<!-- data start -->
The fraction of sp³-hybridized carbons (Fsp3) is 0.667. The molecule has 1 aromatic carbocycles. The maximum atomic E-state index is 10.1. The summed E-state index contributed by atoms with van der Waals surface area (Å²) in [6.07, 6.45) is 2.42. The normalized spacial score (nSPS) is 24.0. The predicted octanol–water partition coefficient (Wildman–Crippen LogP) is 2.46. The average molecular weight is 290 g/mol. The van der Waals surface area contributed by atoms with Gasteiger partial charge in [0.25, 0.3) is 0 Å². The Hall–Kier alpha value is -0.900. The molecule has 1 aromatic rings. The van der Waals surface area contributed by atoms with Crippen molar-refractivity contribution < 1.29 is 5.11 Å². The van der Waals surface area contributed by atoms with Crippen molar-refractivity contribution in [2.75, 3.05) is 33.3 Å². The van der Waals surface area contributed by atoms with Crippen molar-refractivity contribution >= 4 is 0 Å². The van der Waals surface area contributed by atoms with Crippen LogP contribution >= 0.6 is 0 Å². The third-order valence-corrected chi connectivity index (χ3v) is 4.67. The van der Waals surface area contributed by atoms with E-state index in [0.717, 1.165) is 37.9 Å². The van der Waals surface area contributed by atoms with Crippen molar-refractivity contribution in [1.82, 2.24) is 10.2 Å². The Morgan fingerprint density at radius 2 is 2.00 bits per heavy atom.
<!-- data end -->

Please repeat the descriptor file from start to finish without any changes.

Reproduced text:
The fraction of sp³-hybridized carbons (Fsp3) is 0.667. The molecule has 1 aromatic carbocycles. The maximum atomic E-state index is 10.1. The summed E-state index contributed by atoms with van der Waals surface area (Å²) in [6.07, 6.45) is 2.42. The normalized spacial score (nSPS) is 24.0. The predicted octanol–water partition coefficient (Wildman–Crippen LogP) is 2.46. The average molecular weight is 290 g/mol. The van der Waals surface area contributed by atoms with Gasteiger partial charge in [0.25, 0.3) is 0 Å². The Hall–Kier alpha value is -0.900. The molecule has 1 aromatic rings. The van der Waals surface area contributed by atoms with Crippen molar-refractivity contribution < 1.29 is 5.11 Å². The van der Waals surface area contributed by atoms with Crippen molar-refractivity contribution in [2.75, 3.05) is 33.3 Å². The van der Waals surface area contributed by atoms with Crippen molar-refractivity contribution >= 4 is 0 Å². The van der Waals surface area contributed by atoms with Crippen LogP contribution >= 0.6 is 0 Å². The third-order valence-corrected chi connectivity index (χ3v) is 4.67. The van der Waals surface area contributed by atoms with E-state index in [0.717, 1.165) is 37.9 Å². The van der Waals surface area contributed by atoms with Crippen molar-refractivity contribution in [1.82, 2.24) is 10.2 Å². The Morgan fingerprint density at radius 2 is 2.00 bits per heavy atom.